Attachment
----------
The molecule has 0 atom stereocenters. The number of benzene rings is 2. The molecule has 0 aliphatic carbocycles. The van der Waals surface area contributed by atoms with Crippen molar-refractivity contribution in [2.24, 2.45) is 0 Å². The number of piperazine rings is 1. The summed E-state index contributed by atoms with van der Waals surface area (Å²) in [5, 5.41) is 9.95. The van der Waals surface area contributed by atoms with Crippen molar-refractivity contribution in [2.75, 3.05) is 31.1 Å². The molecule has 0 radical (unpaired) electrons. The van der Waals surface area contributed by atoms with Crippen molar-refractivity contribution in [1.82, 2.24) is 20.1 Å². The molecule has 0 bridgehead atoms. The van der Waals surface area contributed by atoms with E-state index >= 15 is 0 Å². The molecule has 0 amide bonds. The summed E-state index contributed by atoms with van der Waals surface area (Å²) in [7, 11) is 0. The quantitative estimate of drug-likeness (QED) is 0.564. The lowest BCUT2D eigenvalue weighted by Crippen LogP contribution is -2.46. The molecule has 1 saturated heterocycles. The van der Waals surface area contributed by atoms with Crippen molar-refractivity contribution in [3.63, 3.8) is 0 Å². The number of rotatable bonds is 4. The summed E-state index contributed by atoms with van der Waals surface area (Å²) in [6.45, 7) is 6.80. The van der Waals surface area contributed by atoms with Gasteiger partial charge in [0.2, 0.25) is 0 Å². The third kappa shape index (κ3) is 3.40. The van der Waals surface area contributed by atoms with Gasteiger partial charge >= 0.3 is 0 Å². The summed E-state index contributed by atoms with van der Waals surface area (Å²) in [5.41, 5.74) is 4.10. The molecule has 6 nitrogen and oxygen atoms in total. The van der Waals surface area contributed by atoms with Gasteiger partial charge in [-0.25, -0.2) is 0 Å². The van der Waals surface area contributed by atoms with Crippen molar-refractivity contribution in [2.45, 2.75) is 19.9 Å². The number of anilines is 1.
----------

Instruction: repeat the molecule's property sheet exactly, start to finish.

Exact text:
The molecule has 0 atom stereocenters. The number of benzene rings is 2. The molecule has 0 aliphatic carbocycles. The van der Waals surface area contributed by atoms with Crippen molar-refractivity contribution in [2.24, 2.45) is 0 Å². The number of piperazine rings is 1. The summed E-state index contributed by atoms with van der Waals surface area (Å²) in [5, 5.41) is 9.95. The van der Waals surface area contributed by atoms with Crippen molar-refractivity contribution in [2.75, 3.05) is 31.1 Å². The molecule has 0 radical (unpaired) electrons. The van der Waals surface area contributed by atoms with Crippen molar-refractivity contribution in [1.82, 2.24) is 20.1 Å². The molecule has 0 bridgehead atoms. The van der Waals surface area contributed by atoms with E-state index >= 15 is 0 Å². The molecule has 0 amide bonds. The summed E-state index contributed by atoms with van der Waals surface area (Å²) in [7, 11) is 0. The quantitative estimate of drug-likeness (QED) is 0.564. The lowest BCUT2D eigenvalue weighted by Crippen LogP contribution is -2.46. The molecule has 1 saturated heterocycles. The van der Waals surface area contributed by atoms with Crippen molar-refractivity contribution in [3.63, 3.8) is 0 Å². The number of rotatable bonds is 4. The summed E-state index contributed by atoms with van der Waals surface area (Å²) in [6.45, 7) is 6.80. The van der Waals surface area contributed by atoms with Gasteiger partial charge in [0.2, 0.25) is 0 Å². The third kappa shape index (κ3) is 3.40. The van der Waals surface area contributed by atoms with Gasteiger partial charge >= 0.3 is 0 Å². The summed E-state index contributed by atoms with van der Waals surface area (Å²) in [5.41, 5.74) is 4.10. The molecule has 6 nitrogen and oxygen atoms in total. The van der Waals surface area contributed by atoms with Gasteiger partial charge in [-0.25, -0.2) is 0 Å². The van der Waals surface area contributed by atoms with Crippen molar-refractivity contribution in [2.45, 2.75) is 19.9 Å². The number of anilines is 1.